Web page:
An update to Tumblr’s iOS app censors a long list of tags to comply with Apple’s strict security guidelines. The platform explains that it changes iOS users’ ability to access sensitive content, impacting their experience when it comes to searching for content, scrolling through the “Things for you” and “Following” sections. ” from the dashboard, and may even prevent access to blogs that have been flagged. Tumblr says it needs to “expand the definition of what sensitive content is” in order to “remain available on Apple’s App Store,” and it seems Tumblr has stretched it quite a bit.
Tags make posts searchable on Tumblr; Posts with censored tags will not appear on a user’s dashboard or on the platform’s search page. A Twitter thread drew attention to some of the absurd tags that were eventually filtered out on iOS, including the “submission” tag.
Interestingly, though, Tumblr automatically applies that tag when a post is submitted and then published to a blog on the platform. Users on iOS who receive a submission to their blog won’t even be able to view it because the “submission” tag has already been added, as shown in a post from a Tumblr user.
but the other thing is TUMBLR WILL ADD THAT TAG AUTOMATICALLY FOR YOU
— hooray (@Foone) December 26, 2021
Another Tumblr user, aptly named “bannedtags,” kept track of all the banned tags in a Google doc. The user notes that most of these tags have been banned on iOS – not on all devices – and the listed tags are subject to change. Some banned tags are obviously related to sexual, violent or harmful content, but others don’t seem to belong on the list and may do more harm than good by staying on them.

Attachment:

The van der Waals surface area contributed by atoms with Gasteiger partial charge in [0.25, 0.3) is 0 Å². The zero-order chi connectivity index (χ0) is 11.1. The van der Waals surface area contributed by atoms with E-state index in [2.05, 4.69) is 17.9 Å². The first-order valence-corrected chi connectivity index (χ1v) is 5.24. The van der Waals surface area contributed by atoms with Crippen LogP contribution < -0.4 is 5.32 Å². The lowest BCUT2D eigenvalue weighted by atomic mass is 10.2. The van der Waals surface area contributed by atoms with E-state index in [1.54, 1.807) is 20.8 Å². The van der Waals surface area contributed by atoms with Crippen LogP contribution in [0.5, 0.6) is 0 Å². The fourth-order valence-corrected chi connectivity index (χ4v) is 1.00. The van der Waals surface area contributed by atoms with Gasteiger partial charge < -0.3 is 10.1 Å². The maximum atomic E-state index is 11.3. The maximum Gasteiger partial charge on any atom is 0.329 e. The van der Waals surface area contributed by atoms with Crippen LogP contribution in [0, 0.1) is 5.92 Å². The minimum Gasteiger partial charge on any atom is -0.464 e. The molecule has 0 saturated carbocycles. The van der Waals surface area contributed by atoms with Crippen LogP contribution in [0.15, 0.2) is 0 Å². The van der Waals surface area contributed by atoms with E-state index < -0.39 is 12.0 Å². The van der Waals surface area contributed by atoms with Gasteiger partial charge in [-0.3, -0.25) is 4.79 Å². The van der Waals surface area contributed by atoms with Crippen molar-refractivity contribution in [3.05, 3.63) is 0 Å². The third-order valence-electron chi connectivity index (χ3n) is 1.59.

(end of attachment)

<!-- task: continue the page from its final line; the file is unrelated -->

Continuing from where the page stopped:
For example ‘girl’, ‘sad’ and oddly enough ‘Alec Lightwood’, an actor from the show shadow hunters, is banned (because even Tumblr can’t handle those eyes). “Single father,” “single mom,” “single parent,” “suicide prevention,” and “testicular cancer” are also on the list and could potentially harm those seeking support in any of these areas.
To make things even weirder, Tumblr has blacklisted some tags that basically act as unspoken social cues on the site. “Me” and “my face” are blocked, both tags bloggers use to label their selfies (oh, and did I forget to mention that “selfie” is also banned?). The platform also appears to have blocked “queue”, a tag usually applied to queued posts and serves as a signal to followers that they may not be online at this time.
Tumblr ran into trouble with Apple in 2018 when the app was unexpectedly removed from the App Store after child porn was found on the platform. As a result, Tumblr banned adult content entirely, a major shift from the platform’s formerly laissez-faire policy on NSFW posts. When Tumblr first implemented the change, innocent posts were often flagged for explicit content, and it seems like history is repeating itself, but in a different way.
Tumblr says it’s working on “additional features for a less limited iOS app experience,” but there’s no information on when or how this will be implemented. Users on Android or on the browser-based version of the site will remain unaffected by this change. It remains unclear why Tumblr banned so many tags or whether Apple was involved in any way. The edge contacted Apple with a request for comment, but didn’t hear back immediately.